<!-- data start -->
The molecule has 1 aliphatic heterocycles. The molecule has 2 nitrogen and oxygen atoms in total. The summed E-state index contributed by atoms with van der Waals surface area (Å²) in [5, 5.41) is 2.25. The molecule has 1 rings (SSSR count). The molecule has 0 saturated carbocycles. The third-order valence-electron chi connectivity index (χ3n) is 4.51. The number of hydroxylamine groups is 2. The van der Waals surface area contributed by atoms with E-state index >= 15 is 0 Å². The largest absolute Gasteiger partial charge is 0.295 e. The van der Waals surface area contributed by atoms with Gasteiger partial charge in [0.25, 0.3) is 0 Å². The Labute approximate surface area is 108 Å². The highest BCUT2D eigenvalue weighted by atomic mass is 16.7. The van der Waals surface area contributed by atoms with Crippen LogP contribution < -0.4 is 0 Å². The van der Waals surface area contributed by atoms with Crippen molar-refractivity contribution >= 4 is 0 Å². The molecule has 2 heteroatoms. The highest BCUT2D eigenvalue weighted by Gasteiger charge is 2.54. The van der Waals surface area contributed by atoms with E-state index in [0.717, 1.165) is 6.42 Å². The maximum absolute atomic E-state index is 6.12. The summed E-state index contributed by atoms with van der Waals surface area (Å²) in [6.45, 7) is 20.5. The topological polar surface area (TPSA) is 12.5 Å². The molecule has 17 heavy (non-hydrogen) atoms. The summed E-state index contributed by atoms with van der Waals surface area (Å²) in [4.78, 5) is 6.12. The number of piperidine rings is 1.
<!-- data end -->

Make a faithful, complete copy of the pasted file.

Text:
The molecule has 1 aliphatic heterocycles. The molecule has 2 nitrogen and oxygen atoms in total. The summed E-state index contributed by atoms with van der Waals surface area (Å²) in [5, 5.41) is 2.25. The molecule has 1 rings (SSSR count). The molecule has 0 saturated carbocycles. The third-order valence-electron chi connectivity index (χ3n) is 4.51. The number of hydroxylamine groups is 2. The van der Waals surface area contributed by atoms with E-state index >= 15 is 0 Å². The largest absolute Gasteiger partial charge is 0.295 e. The van der Waals surface area contributed by atoms with Gasteiger partial charge in [0.25, 0.3) is 0 Å². The Labute approximate surface area is 108 Å². The highest BCUT2D eigenvalue weighted by atomic mass is 16.7. The van der Waals surface area contributed by atoms with Crippen LogP contribution < -0.4 is 0 Å². The van der Waals surface area contributed by atoms with Crippen molar-refractivity contribution >= 4 is 0 Å². The molecule has 2 heteroatoms. The highest BCUT2D eigenvalue weighted by Gasteiger charge is 2.54. The van der Waals surface area contributed by atoms with E-state index in [0.717, 1.165) is 6.42 Å². The maximum absolute atomic E-state index is 6.12. The summed E-state index contributed by atoms with van der Waals surface area (Å²) in [6.45, 7) is 20.5. The topological polar surface area (TPSA) is 12.5 Å². The molecule has 17 heavy (non-hydrogen) atoms. The summed E-state index contributed by atoms with van der Waals surface area (Å²) in [4.78, 5) is 6.12. The number of piperidine rings is 1.